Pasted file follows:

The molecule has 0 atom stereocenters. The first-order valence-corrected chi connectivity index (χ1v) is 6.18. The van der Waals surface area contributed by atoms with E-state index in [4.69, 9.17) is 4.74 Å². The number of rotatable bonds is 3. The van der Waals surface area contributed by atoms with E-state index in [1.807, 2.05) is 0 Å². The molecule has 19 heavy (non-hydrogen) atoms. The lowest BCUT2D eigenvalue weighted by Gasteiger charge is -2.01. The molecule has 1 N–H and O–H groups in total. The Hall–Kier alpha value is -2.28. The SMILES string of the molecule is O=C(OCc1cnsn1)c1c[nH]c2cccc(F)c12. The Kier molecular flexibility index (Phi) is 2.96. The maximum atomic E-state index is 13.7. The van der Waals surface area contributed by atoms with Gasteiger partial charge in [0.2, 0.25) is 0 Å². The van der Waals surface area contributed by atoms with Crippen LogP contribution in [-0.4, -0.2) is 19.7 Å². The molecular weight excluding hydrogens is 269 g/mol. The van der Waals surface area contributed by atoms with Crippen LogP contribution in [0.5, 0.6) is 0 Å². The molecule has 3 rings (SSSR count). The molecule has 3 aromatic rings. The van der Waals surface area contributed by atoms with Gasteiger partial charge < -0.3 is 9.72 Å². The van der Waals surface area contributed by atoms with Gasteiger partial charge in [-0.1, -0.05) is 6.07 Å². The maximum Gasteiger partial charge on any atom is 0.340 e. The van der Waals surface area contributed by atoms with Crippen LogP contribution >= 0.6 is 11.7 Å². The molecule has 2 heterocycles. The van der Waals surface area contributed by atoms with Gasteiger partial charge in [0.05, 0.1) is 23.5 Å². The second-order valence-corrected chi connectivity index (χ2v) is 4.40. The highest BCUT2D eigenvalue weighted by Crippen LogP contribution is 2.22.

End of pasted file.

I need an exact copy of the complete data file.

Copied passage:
The molecule has 0 atom stereocenters. The first-order valence-corrected chi connectivity index (χ1v) is 6.18. The van der Waals surface area contributed by atoms with E-state index in [4.69, 9.17) is 4.74 Å². The number of rotatable bonds is 3. The van der Waals surface area contributed by atoms with E-state index in [1.807, 2.05) is 0 Å². The molecule has 19 heavy (non-hydrogen) atoms. The lowest BCUT2D eigenvalue weighted by Gasteiger charge is -2.01. The molecule has 1 N–H and O–H groups in total. The Hall–Kier alpha value is -2.28. The SMILES string of the molecule is O=C(OCc1cnsn1)c1c[nH]c2cccc(F)c12. The Kier molecular flexibility index (Phi) is 2.96. The maximum atomic E-state index is 13.7. The van der Waals surface area contributed by atoms with Gasteiger partial charge in [0.2, 0.25) is 0 Å². The van der Waals surface area contributed by atoms with Crippen LogP contribution in [-0.4, -0.2) is 19.7 Å². The molecular weight excluding hydrogens is 269 g/mol. The van der Waals surface area contributed by atoms with Crippen LogP contribution in [0.5, 0.6) is 0 Å². The molecule has 3 rings (SSSR count). The molecule has 3 aromatic rings. The van der Waals surface area contributed by atoms with Gasteiger partial charge < -0.3 is 9.72 Å². The van der Waals surface area contributed by atoms with Gasteiger partial charge in [-0.1, -0.05) is 6.07 Å². The maximum Gasteiger partial charge on any atom is 0.340 e. The van der Waals surface area contributed by atoms with Crippen LogP contribution >= 0.6 is 11.7 Å². The molecule has 2 heterocycles. The van der Waals surface area contributed by atoms with Gasteiger partial charge in [0.05, 0.1) is 23.5 Å². The second-order valence-corrected chi connectivity index (χ2v) is 4.40. The highest BCUT2D eigenvalue weighted by Crippen LogP contribution is 2.22.